During World War II, all the studios put out "all-star" vehicles which featured virtually every star on the lot--often playing themselves--in musical numbers and comedy skits, and were ...
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During World War II, all the studios put out "all-star" vehicles which featured virtually every star on the lot--often playing themselves--in musical numbers and comedy skits, and were meant as morale-boosters to both the troops overseas and the civilians at home. This was Universal Pictures' effort. It features everyone from Donald O'Connor to the Andrews Sisters to Orson Welles to W.C. Fields to George Raft to Marlene Dietrich, and dozens of other Universal players.Written by
Decca Records star Bing Crosby, who did not appear in this film, combined with The Andrews Sisters on two "Billboard"-charting songs featured in the score: "Vic'try Polka" (music by Jule Styne, lyrics by Sammy Cahn), sung in the picture at the conclusion of a greatest-hits medley by 'The Andrews Sisters, a number-five "Billboard" tune in 1943; and "Is You Is or Is You Ain't (Ma' Baby)" (music and lyrics by Louis Jordan and Billy Austin (I)), performed in the movie by Mr. Jordan singing with his orchestra, a number-two "Billboard" ditty for Crosby and the trio in 1944. On their own, the Andrews Sisters waxed for Decca and then repeated in this film a jivey song of farewell, "Shoo-Shoo" Baby" (music and lyrics by Phil Moore). Between late December 1943 and mid-April 1944, the sisters' 78 ranked as high as #3 among the "Billboard"-charting singles. Placing alongside was the Ella Mae Morse cut of "Shoo-Shoo Baby" on Capitol. In another musical from Universal, South of Dixie (1944), Ella gave out with her rendition. See more »
Vaudeville is dying, so George Raft, his dad, Charley Grapewin, and his sister Grace McDonald, move to Hollywood to try and continue to work. A closeup of George in a top hat and tails follows him as he takes his place on a grand stage. "Places," the director calls, and when signaled, George starts dancing. Just as the audience thinks he's made it in Hollywood, the camera pans out and shows him in a row of a dozen other chorus men dancing behind Vera Zorina. It's very clever, and a step up from the usual "variety show" movies produced to support our troops during WWII.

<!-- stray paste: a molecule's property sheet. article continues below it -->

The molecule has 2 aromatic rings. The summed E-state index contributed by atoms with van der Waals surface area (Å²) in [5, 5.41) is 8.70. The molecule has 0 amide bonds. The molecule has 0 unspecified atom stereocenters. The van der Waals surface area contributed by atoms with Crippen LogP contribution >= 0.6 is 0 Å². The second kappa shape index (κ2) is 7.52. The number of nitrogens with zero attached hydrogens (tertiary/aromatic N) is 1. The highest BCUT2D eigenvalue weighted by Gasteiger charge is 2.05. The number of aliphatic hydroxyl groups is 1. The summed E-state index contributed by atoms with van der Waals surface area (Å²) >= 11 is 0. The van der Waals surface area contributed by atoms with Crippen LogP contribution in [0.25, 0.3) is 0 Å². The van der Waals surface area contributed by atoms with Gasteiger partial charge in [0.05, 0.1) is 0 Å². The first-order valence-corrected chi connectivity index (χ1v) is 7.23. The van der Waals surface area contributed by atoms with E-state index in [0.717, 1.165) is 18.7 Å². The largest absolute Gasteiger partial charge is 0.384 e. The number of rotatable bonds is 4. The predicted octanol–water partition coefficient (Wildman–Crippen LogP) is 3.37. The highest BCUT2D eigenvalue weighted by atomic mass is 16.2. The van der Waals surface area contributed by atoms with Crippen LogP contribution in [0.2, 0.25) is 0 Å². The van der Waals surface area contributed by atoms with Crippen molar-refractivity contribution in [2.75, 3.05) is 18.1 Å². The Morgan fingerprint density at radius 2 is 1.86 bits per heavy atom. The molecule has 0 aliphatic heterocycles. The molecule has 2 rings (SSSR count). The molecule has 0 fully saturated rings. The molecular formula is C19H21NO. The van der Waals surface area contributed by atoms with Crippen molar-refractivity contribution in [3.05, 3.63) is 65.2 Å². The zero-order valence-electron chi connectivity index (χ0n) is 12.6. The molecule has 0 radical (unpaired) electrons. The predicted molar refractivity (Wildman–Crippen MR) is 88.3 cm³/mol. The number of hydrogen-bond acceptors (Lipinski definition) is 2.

Once George falls in love with and marries Vera, WWII breaks out, and they organize a series of USO all-star entertainment, with dozens of movie, stage, and radio stars pitching in. While Marlene Dietrich jokes that she'll go anywhere with sailors, soldiers, and marines, Donald O'Connor tells audiences he'll be joining the overseas servicemen soon. Join Sophie Tucker, the Andrews Sisters, W.C. Fields, Jeanette McDonald, Delta Rhythm Boys, Orson Welles, Peggy Ryan, Dinah Shore, Louis Jordan, Ted Lewis, Walter Abel, Lon Chaney Jr. Louise Beavers, Susanna Foster, Andy Devine, Gloria Jean, Frank Jenks, Gale Sondergaard, Regis Toomey, and Randolph Scott as they perform for soldiers all over the world. One very touching part to this movie is also extremely sad: the screen shows a list of entertainers who were currently travelling and performing for the troops, separated by region. There is an Honor Roll with names of people who died in the war effort, including Leslie Howard and Carole Lombard.
The heart and soul of this movie is George Raft. He has such energy and pour his passion into entertaining the troops and making sure everyone does their part for the war effort. When it starts raining during an outdoor show, he himself steps onstage. "If you boys can take it, so can I," he says before tap dancing. Gene Kelly wasn't the first one to sing in the rain.
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